Co-Constructing Knowledge

As long-time head of St Michael’s Grammar, Simon Gipson has cemented the school’s reputation for innovation in learning. Now, the newly built Gipson Commons continues its namesake’s entrepreneurial and collaborative spirit.

By Eileen Ormsby

When the head of St Michael’s Grammar found himself rapping student-written lyrics to a Grandmaster Flash backing track, he had only himself to blame. After all, he’s the one who impresses upon his pupils the importance of taking risks and operating outside their comfort zone.

“Entrepreneurial behaviours stem from understanding creativity, understanding innovation,” Simon Gipson says, “but, most importantly, understanding the value of taking risks, being able to step out and beyond from where you are comfortable and being prepared to fail from time to time.”

When you create an environment that aims to foster this entrepreneurial spirit, you have to be prepared to lead by example. So when the students approached him with an idea to promote their annual Merry Month of May charity drive, Gipson could hardly object.

The YouTube generation’s buzzword is ‘viral’ and 2015’s school leaders thought a video of the head of a prestigious school rapping may just fit the bill. Year 12 students put together a production team and wrote their own storyline and lyrics designed to raise awareness for the selected charities.

The result was a professional, and very amusing, music video. Other teachers and staff – including Terry the crossing supervisor – had cameos, but Gipson was the star. And it did better than just go viral.

“The kids ended up on Sunrise, chatting with Kochie about what they’d done,” says Gipson, clearly proud of their efforts, which raised a significant amount of money.

“What they learned was that if you’re prepared to take a bit of a stretch, be entrepreneurial and employ all your combined skills, you can do things that genuinely make a difference.”


Making a difference and nurturing the entrepreneurial spirit epitomises the style of Gipson, who is finishing as Head of the school at the end of 2017 after 18 years in the role. His avant-garde approach to education and dedication to educational reform has cemented St Michael’s reputation for innovative teaching, learning and caring programs.

The school enjoys academic success, with most graduates getting their top choice in the first round tertiary offers. But Gipson takes a more holistic view of the definition of ‘success’ than how many students go on to study law or medicine. Notable alumni include politicians, athletes and those in the arts. “At the end of the day, we want students to leave us confident in who they are, what they are passionate about and what they are good at,” he says.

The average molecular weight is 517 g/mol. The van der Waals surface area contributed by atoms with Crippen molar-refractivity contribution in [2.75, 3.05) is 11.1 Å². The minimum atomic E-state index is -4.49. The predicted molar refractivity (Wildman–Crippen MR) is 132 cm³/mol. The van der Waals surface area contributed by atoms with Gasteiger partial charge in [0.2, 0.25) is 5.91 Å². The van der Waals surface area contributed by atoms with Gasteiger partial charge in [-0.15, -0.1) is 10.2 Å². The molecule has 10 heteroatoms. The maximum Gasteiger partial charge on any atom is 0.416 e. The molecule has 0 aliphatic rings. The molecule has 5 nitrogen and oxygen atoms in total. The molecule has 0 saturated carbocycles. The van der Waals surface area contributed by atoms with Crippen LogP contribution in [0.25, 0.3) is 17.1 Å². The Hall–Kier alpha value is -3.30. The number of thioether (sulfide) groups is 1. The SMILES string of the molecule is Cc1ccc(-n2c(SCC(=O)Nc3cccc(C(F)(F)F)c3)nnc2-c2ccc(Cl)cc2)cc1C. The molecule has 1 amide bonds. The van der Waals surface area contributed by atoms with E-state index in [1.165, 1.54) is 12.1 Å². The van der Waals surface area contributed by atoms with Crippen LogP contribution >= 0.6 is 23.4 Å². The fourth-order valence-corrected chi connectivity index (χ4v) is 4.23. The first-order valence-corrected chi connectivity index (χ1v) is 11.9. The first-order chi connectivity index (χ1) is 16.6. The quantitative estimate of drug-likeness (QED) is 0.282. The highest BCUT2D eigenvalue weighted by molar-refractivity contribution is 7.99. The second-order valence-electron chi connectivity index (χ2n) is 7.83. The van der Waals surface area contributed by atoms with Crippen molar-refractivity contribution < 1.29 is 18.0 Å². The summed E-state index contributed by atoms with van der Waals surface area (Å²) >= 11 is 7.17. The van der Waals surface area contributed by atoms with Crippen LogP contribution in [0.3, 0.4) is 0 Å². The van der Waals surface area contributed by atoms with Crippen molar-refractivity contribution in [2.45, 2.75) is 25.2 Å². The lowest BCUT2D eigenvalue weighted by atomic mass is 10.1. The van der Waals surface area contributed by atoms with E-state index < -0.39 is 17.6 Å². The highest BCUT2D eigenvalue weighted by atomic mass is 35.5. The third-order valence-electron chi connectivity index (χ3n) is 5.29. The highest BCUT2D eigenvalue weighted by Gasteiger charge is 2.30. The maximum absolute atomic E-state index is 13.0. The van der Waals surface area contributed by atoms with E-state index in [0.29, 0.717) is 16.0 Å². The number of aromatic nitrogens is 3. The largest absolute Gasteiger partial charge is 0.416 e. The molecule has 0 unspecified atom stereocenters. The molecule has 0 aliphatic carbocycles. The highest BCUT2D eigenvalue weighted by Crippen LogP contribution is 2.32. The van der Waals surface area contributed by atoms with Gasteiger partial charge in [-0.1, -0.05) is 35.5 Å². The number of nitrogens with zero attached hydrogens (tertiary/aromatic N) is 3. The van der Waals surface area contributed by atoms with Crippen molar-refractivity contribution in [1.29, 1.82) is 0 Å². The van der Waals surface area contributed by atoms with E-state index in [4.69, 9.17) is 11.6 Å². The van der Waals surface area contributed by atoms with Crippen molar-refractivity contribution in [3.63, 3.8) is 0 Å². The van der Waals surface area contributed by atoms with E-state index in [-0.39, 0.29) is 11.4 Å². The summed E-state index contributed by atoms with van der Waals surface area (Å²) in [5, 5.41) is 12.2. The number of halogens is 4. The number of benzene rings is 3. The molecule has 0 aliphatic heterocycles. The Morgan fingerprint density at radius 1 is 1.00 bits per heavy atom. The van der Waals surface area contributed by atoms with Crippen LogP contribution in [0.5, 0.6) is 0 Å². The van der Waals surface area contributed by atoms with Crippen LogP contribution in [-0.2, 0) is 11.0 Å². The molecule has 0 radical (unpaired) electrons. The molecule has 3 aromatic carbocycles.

“Our job as educators is to provide our incredibly diverse student population with the confidence to enable them to take their place as contributing citizens, in productive roles that add value to whatever community they are in.”

Community is something St Michael’s takes seriously. As a school that caters for Kindergarten to Year 12, the age range of children is three to 18 years old. The school’s youngest teacher is 21, the oldest 77. “There are few communities in your life that have that span of ages all in one place,” says Gipson. “So we wanted an environment, a physical space that would embody that, while encouraging innovation and creativity. We wanted to create a building that completely deconstructed conventional designs for schools.”

From this vision the largest and most ambitious building project in the school’s 121-year history was conceived. ‘The Gipson Commons’ was to be an area that would provide ‘spaces for possibilities’, an environment to help students ‘learn how to learn’, somewhere for all to work, study and relax.

“We began with the concept of a Balinese house,” says Gipson, “with different rooms, platforms and levels branching off a central atrium, everything related, yet discrete.” The idea was to build a welcoming space to be used and enjoyed by students from Kindergarten to Year 12, as well as parents and teachers, and which would nurture relationships among the whole school community.


Building relationships is the cornerstone of how St Michael’s does business. After reviewing submissions from shortlisted candidates, the contract to build The Gipson Commons was awarded to Architectus. That firm had a competitive proposal, but just as importantly had a longstanding relationship with St Michael’s. Its architect John Wood had previously worked on the Allan Pizzey junior school building (later recognised by the prestigious CEFPI – Council of Educational Facility Planners International Awards), the Community of the Sisters of the Church Building (renamed the ‘Nun Shack’ by the students) and earlier projects. The board was confident that Wood understood the values of the school and would work closely with Gipson to realise his vision.